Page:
The Consul-General went on to say that in order to give the accused an opportunity of consulting his papers the case would be adjourned until two o'clock.

Prisoner observed that to save time he would state the nature of the documents.  They were receipted bills showing that he had paid some $100 since he had been here, and certificates of character showing that he had employment and was not a man going about the country, as the police would endeavour to show, swindling people.  He would put these documents in if the Court thought necessary.

   The consul-General said he would receive any papers that might be presented.

   Prosecutor - May I be allowed to bring forward others to probe that he had other unpaid bills here?

   The Consul-General - I do not consider it necessary.

   The Court was then adjourned till two o'clock.

   On resuming,

   The Consul-General said he had examined the papers submitted to him, and it was the opinion of the Court that the accused was guilty.

   Prisoner, interposing, said he wished to address the court in his own defence.  He urged that from the time he left Hongkong he had acted straightforwardly, and that at the time he drew the cheque he expected money to be paid in to his account.  The evidence had been given in a very straight-forward manner, with the exception of what he would call a little equivocating and absence of memory, some of the witnesses not recollecting some things which would have been of great benefit to himself, particularly Mr. Walker, the Bank manager.  Mistakes had been made and no doubt he was the party who had made them, but they were not intentional.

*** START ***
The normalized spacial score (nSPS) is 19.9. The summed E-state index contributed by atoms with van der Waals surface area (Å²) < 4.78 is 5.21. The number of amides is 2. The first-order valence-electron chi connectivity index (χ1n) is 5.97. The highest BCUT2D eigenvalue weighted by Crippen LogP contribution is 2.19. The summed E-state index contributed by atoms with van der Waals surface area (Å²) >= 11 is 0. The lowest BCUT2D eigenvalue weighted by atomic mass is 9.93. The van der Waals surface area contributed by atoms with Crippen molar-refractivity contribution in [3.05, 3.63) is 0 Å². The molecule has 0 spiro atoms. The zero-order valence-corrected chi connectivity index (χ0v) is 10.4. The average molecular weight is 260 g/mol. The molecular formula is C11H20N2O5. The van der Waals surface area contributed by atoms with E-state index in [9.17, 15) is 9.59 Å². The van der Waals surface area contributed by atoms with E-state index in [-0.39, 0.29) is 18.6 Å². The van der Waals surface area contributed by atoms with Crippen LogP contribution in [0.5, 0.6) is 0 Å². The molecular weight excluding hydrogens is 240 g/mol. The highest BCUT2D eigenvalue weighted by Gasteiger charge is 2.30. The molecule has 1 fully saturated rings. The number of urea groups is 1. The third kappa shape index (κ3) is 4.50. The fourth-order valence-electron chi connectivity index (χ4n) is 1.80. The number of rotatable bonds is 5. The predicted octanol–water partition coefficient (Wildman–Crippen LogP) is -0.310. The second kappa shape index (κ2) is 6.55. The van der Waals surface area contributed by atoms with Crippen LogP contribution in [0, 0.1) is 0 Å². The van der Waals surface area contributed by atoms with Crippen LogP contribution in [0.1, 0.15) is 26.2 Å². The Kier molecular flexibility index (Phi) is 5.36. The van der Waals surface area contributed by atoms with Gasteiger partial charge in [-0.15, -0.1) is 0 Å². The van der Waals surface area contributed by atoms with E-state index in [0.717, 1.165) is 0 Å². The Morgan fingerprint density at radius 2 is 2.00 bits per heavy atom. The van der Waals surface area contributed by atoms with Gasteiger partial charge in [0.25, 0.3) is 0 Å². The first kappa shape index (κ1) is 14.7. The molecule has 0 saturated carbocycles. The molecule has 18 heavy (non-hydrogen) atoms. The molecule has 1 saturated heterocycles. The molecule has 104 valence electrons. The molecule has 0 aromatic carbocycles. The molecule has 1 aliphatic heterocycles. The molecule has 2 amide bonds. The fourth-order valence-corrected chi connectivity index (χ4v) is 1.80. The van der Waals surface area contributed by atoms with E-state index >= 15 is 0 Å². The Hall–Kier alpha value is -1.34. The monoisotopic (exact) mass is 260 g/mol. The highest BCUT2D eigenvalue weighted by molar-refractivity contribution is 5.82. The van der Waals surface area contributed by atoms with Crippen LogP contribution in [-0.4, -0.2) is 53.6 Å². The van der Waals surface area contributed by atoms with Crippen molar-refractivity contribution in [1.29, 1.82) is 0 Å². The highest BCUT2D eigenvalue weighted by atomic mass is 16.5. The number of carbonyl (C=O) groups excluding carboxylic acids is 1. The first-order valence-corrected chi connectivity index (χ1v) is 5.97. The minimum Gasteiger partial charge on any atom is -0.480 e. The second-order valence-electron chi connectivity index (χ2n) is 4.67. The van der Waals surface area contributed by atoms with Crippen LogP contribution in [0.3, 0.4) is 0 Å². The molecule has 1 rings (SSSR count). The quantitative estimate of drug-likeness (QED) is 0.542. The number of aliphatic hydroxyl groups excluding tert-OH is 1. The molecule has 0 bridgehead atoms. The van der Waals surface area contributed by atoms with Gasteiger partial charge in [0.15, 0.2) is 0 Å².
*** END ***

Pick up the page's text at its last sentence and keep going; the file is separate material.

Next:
The Consul-General said that in the mind of the Court there was no doubt of the prisoner's guilt' and it was not necessary to say anything further on that point.  Prisoner was a man of sufficient age and experience to understand the transaction in which he was engaged, and there was no necessity for him (the speaker) to deliver any lecture to the prisoner in connection with the matter.  The sentence was that he be fined $300, and in default be imprisoned in the Consular gaol for the term of 30 days from that date.

   Prisoner - If I find security for the amount will that do?

   The Consul-General - No. Security will not be sufficient.

   The prisoner was then removed in custody.

Published by Centre for Comparative Law, History and Governance at Macquarie Law School